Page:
Michael Madrid-USA TODAY Sports. Pictured: PGA Tour headquarters at TPC Sawgrass
- The PGA Tour's new season kicks off on Thursday with the Safeway Open, four days after the Ryder Cup ended.
- The tight turnaround will lead to a 2018-19 season that will look very much like the 2017-18 campaign, which looked very much like the one before it.
Three days, 23 hours and 9 minutes.
That’s the amount of time between the Ryder Cup being clinched on Sunday to the first tee time of the 2018-19 season this Thursday morning.
Hope you enjoyed the offseason.
Know what I did during all that downtime? I wrote this column.
If you don’t think that’s too short of an offseason, you probably need to put down the remote and step away from the Golf Channel for a little while.
The NFL wouldn’t start training camp four days after the Super Bowl was played, but golf has turned into a year-round affair, with no rest for the weary fans.
It’s insane to think the powers that be expect people to continue watching the never-ending string of events, but it’s just as crazy to fail to realize where the PGA Tour’s priorities lie.
Years ago, before he became commissioner, Jay Monahan explained to me that the No. 1 goal of the PGA’s mission statement is to provide playing opportunities for the membership.
It’s already difficult enough for a player who received his playing privileges through the Web.com top 25 or Web Finals to receive these opportunities from January through August, so the fall schedule gives these players a chance to earn points and money before most of the big guns get into the full swing of their schedules.
I’d still like to see the fall events as their own separate small schedule. Tournament wins still count, the money still spends and players can qualify for bigger events next year, but everything could recalibrate when the calendar turns over.
One of the biggest problems with the year-round schedule, though, has little to do with fan interest and TV ratings and everything to do with some of the game’s issues persisting without getting fixed.
I promise not to get political here, but I recently read a worthy analogy from the world of government.
In a Guardian excerpt from his new book, author Michael Lewis wrote about the uneven transition process that often occurs from one presidency to the next.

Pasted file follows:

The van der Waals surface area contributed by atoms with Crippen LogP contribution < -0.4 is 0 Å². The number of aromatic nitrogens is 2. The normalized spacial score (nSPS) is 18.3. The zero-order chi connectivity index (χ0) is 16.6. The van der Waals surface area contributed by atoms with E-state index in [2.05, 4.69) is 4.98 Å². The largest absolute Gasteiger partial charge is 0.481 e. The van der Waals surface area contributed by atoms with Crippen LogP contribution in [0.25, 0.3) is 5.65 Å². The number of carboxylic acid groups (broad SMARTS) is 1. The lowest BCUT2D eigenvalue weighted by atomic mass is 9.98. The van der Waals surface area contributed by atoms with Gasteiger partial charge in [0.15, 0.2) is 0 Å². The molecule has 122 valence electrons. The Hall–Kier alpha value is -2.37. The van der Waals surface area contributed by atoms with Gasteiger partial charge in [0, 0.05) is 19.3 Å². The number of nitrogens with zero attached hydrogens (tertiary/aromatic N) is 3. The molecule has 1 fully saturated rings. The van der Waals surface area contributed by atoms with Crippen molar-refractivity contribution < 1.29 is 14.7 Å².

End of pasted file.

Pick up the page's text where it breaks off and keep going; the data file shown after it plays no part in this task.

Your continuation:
In the excerpt, he quotes Max Stier, an official who has tried to improve these transitions, as saying, “We have a legacy government that hasn’t kept up with the world we live in, largely because of disruptions from bad transitions. People don’t understand that a bungled transition becomes a bungled presidency.”
I’m not blind enough to think the inner workings of the PGA Tour are any bit as consequential as the United States government, but there’s admittedly an analogy to be found here that can answer a lot of questions.
Why haven’t golf broadcasts changed much in the past decade to reflect the more upbeat pace with which we consume our content?
Why haven’t there been more out-of-the-box ideas to make individual tournaments more unique from weekly proceedings?
Why haven’t younger up-and-coming players been better promoted in a way that they’re already household names when they start winning events?
The answers to these questions can be found partly in the never-ending schedule.
It’s difficult for production teams to find new, innovative ways of televising events when there are only a few days between seasons to regroup.
It’s tough to configure new ideas or promote younger players when there’s so little downtime to identify and process these concepts.
And so, what we’re left with is a recently concluded 2017-18 season that looked very much like the 2016-17 campaign and an upcoming season that will look very much like the last one.
All of this is important to keep in mind while watching (or ignoring) this week’s Safeway Open, the season opener right on the heels of the season finale. Sure, there will be more downtime next year, when the FedEx Cup Playoffs end sooner on the calendar, which is a step in the right direction, but you still have to wonder if it’s enough to realize the desire for new ideas.
The PGA Tour is fulfilling its mission to give its membership the most playing opportunities possible, which is an admirable goal, yet the byproduct of the schedule is that there remain certain aspects of the game that are too slow to change on an annual basis.